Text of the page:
The Boilermakers are ranked 20th this week, but they’re picked to finish in the middle of the Big Ten and they’re determined not to let their egos get ahead of them.
“It doesn’t mean anything,” Keady said of the victory over Duke. “We beat Arizona a few seasons ago and then had one of our worst seasons. You’re only as good as your next game.”
Kansas Headed for Anaheim
At last, the Wooden Classic is looking more ... classic ... with perhaps the best field since the first doubleheader at the Arrowhead Pond in 1994.
Kansas -- which rose to No. 1 after beating Michigan State and Connecticut, Duke and Arizona lost last week -- plays No. 21 Stanford in the second game of Saturday’s doubleheader.
UCLA plays No. 9 Kentucky at 10:30 a.m. in a game of basketball bluebloods, though it shouldn’t be much of a contest, given the state of the Bruins.
It was a doozy the last time the teams met in the Wooden, in that first Anaheim doubleheader in 1994.
No. 5 UCLA beat No. 3 Kentucky when freshman J.R. Henderson made two free throws with less than a second left for an 82-81 victory. It was the start of a season in which UCLA would win its 11th national championship.
That overshadowed the other game -- a game in which No. 1 Massachusetts was upset by No. 7 Kansas.
This season’s field can’t match four teams in the top seven, but No. 1 will be on hand -- and it’s a significant improvement over last season’s field of California, Georgia, Missouri and USC.
Stress at Stanford
There is no good news about the left foot of Cardinal forward Josh Childress, who will be sidelined during Stanford’s bid to upset Kansas on Saturday and is unlikely to play at least before the beginning of the Pacific 10 Conference season.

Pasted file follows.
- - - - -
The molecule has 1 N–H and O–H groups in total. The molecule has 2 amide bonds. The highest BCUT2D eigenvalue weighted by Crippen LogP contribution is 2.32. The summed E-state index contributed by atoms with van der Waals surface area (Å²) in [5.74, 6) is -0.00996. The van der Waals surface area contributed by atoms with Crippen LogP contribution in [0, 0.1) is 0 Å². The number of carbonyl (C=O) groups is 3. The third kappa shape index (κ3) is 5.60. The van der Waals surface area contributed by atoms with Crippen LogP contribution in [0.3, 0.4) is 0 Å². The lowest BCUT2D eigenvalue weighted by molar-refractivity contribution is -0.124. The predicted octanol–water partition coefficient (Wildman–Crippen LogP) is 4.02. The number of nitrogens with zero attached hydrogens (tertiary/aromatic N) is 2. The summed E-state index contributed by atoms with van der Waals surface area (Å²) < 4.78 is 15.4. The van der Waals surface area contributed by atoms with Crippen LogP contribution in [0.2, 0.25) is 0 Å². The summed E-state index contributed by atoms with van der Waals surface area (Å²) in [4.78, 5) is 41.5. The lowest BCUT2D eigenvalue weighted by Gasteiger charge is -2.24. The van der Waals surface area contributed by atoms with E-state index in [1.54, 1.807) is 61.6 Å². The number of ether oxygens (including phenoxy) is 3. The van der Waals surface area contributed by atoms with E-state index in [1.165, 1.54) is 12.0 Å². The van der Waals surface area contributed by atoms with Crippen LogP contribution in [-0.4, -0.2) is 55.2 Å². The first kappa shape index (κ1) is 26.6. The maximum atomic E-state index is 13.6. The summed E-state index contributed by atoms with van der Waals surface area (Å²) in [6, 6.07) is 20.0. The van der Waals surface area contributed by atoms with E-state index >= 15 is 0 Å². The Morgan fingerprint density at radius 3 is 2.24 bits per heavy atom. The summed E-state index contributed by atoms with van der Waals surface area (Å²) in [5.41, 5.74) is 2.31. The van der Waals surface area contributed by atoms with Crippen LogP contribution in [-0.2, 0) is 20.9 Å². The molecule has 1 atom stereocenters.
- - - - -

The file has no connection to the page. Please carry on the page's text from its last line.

News came this week that Childress, who has yet to play, will sit out not only against Kansas but also against Gonzaga on Dec. 20 in the Pete Newell Challenge at Oakland.
Childress, Stanford’s leading returning scorer, has a stress reaction in his left foot, and team and medical personnel are concerned that it could become a stress fracture similar to the injury that caused point guard Chris Hernandez to sit out last season.
Another notable injury around the Pac-10 is at Arizona, where forward Isaiah Fox underwent arthroscopic knee surgery Tuesday, with no timetable set for his return.
Fox doesn’t start but is a valuable depth player and had been averaging 8.5 points and 6.5 rebounds.
The most interesting early-season coaching move in the Pac-10 is at Cal, where Ben Braun responded to a season-opening loss to Cal Poly San Luis Obispo by starting three of his prized freshmen in the next game.
Forward Leon Powe, one of the nation’s top recruits, has had a double-double in each of his first three games and has been starting from the beginning.
But Braun has added guard Ayinde Ubaka and forward Marquise Kately to the lineup for the Golden Bears, who are 1-2 and play UC Irvine tonight at Berkeley.
News From the Palouse
The Dick Bennett Era has ushered this painful statistic into the record book at Washington State: The Cougars’ 36 points in a 55-36 loss to Southern Utah constituted their lowest scoring total since a 40-36 loss to No. 5 Oregon State in 1982.